Protein is found mainly in products of animal origin, cereals, and some other vegetables. Protein deficiencies are often quite harmful and might even be deadly. Proteins are chains of smaller components called aminoacids. The body does not absorb the whole protein, it first breaks it down into it's smaller components. The body uses these aminoacids to build up new proteins such as certain hormones, muscles, antibodies, and other stuff. Proteins vary in nutritional value depending on which and how many of the 20 different aminoacids they have. Only under extreme situations such as famine, does the body use protein as a source of energy. In order to confer certain properties, sometimes protein is added into a product. Some proteins can help to create a stable foamy product like ice cream, a firm gel like gelatin or even to mix oil and water.

We have grown to believe that fats are the bad guys, however this is far from truth. While the excessive consumption of fats is definitely going to cause severe damage on the long run, fat deprivation can result on a very painful dead. The truth is that the body uses fats for everything, cell membranes are composed by fats, the lungs absorb oxigen through a fatty layer, many hormones are fats, and still there is myriad of other uses. Fat is also an energy reservoir, once the carbs are gone, the body will start using the fat deposits in the body. When the energetic needs of the body are all covered,  the excess of sugars will be converted into fats. Most of the fat deposits in the body come from sugar excess! Fats are found in animal products, nuts, some cereals, and two fruit (olives, and avocado). In food, fats tend to give lots of beneficial sensory traits. Fat improves texture, mouthfeel, and flavor. There are many products used to immitate the effect of fat in the food, however there has not been a single product that can reproduce all the sensory experience given by fats yet!! When a product is rich in fats, you will usually find in the ingredients label some antioxidants which will prevent fats from decaying and forming rancid flavors.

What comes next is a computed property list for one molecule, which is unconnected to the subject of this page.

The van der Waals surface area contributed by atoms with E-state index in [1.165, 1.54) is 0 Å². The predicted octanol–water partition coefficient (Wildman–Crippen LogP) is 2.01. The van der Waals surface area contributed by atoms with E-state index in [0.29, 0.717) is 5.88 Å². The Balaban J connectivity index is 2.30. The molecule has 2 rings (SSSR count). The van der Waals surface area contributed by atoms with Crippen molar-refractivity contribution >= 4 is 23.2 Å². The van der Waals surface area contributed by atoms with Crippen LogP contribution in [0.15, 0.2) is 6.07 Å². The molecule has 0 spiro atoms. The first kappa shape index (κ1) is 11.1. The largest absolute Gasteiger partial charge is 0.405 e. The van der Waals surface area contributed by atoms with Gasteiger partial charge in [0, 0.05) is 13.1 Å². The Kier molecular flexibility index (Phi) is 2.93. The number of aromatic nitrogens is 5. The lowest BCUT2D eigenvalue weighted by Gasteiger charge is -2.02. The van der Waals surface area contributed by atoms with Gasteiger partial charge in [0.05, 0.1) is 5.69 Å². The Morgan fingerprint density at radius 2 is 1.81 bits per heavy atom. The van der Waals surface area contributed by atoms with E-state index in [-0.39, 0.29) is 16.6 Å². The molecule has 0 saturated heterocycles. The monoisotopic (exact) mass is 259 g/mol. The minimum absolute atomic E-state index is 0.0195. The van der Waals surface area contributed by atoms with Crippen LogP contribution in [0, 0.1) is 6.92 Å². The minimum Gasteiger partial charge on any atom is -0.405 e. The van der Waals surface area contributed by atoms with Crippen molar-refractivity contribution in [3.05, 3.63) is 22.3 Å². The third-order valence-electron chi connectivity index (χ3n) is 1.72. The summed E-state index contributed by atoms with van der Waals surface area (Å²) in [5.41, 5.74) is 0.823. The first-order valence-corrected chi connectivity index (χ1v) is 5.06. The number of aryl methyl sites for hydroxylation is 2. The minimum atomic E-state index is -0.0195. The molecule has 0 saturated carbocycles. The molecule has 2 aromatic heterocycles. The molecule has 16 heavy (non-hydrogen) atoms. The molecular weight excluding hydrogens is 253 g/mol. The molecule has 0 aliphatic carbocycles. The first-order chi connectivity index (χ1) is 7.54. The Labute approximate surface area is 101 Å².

Among all the many nasty effects of alcohol, there is still another downside which still remains unknown: is almost as "fattening" as fats themselves! Alcohol calories sometimes are called empty calories because the body ends up transforming most of the alcohol it into fats without giving it any use. Just to give you an idea of how caloric alcohol is, when you drink one glass of whiskey, it is as if you were eating a sandwich, two glasses of whiskey are the same as eating a little bit more than a LARGE Lindtt chocolate bar completely, while every glass of vodka is a slice of white bread!! (See the source in spanish)

Something else you might find written in the Nutritional Facts Label is the vitamin and mineral content. Minerals do not have any caloric input but are necessary for the body. The most common mineral in food is sodium that comes from salt. The excessive consumption of salts lead to many problems which derive from high blood pressure. Just as with the sugar, most of us consume much more salt than needed! Vitamins are a very diverse group of substances which assist the body in many metabolic processes. They are classified into Vitamin A, group B, C, group D, group E, and group K. Vitamins of the group B, and C are non toxic as the excess will end up in your toilet, however excessive consumption of vitamins A, D, E and K can be quite harmful as they can accumulate in the body. 
Next to the content of any of the aforementioned components is the percentage of the daily intake. This number will tell you how much of the total daily amount of any of these ingredients you have consumed in that portion. Let's say you ate something that had 5 g of component X, and that is 20% of the daily intake. That means you still have to eat 25 g of component X during the day in order to reach the optimal 100%.

Maybe the most important part of a label is the ingredients label. Here you will find every ingredient added into the product in decreasing order, all the ingredients at the beginning are the most important, while the ones at the end are in a very small proportion. Some ingredients are compound, and in some places it is not necessary to disclose their composition.

I hope this has given a good insight on the things that are contained in your foods. Soon I might post something related with the ingredients label.
Have a great time :)